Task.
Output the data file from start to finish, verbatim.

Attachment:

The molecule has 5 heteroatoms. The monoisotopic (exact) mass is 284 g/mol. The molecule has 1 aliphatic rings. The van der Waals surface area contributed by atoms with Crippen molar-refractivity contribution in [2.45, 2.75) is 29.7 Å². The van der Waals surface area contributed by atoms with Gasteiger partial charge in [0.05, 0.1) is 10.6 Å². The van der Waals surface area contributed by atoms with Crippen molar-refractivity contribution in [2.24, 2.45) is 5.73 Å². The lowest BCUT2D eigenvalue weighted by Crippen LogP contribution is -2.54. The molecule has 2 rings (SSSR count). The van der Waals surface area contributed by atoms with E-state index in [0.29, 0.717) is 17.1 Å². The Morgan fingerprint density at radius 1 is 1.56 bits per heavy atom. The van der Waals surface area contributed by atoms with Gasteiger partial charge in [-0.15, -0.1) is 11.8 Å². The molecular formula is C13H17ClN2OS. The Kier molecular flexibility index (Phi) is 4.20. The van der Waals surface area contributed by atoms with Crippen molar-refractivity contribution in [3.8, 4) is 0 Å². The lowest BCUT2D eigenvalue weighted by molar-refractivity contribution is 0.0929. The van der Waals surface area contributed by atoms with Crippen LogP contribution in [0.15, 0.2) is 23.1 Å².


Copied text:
The molecule has 5 heteroatoms. The monoisotopic (exact) mass is 284 g/mol. The molecule has 1 aliphatic rings. The van der Waals surface area contributed by atoms with Crippen molar-refractivity contribution in [2.45, 2.75) is 29.7 Å². The van der Waals surface area contributed by atoms with Gasteiger partial charge in [0.05, 0.1) is 10.6 Å². The van der Waals surface area contributed by atoms with Crippen molar-refractivity contribution in [2.24, 2.45) is 5.73 Å². The lowest BCUT2D eigenvalue weighted by Crippen LogP contribution is -2.54. The molecule has 2 rings (SSSR count). The van der Waals surface area contributed by atoms with E-state index in [0.29, 0.717) is 17.1 Å². The Morgan fingerprint density at radius 1 is 1.56 bits per heavy atom. The van der Waals surface area contributed by atoms with Gasteiger partial charge in [-0.15, -0.1) is 11.8 Å². The molecular formula is C13H17ClN2OS. The Kier molecular flexibility index (Phi) is 4.20. The van der Waals surface area contributed by atoms with Crippen molar-refractivity contribution in [3.8, 4) is 0 Å². The lowest BCUT2D eigenvalue weighted by molar-refractivity contribution is 0.0929. The van der Waals surface area contributed by atoms with Crippen LogP contribution in [0.15, 0.2) is 23.1 Å².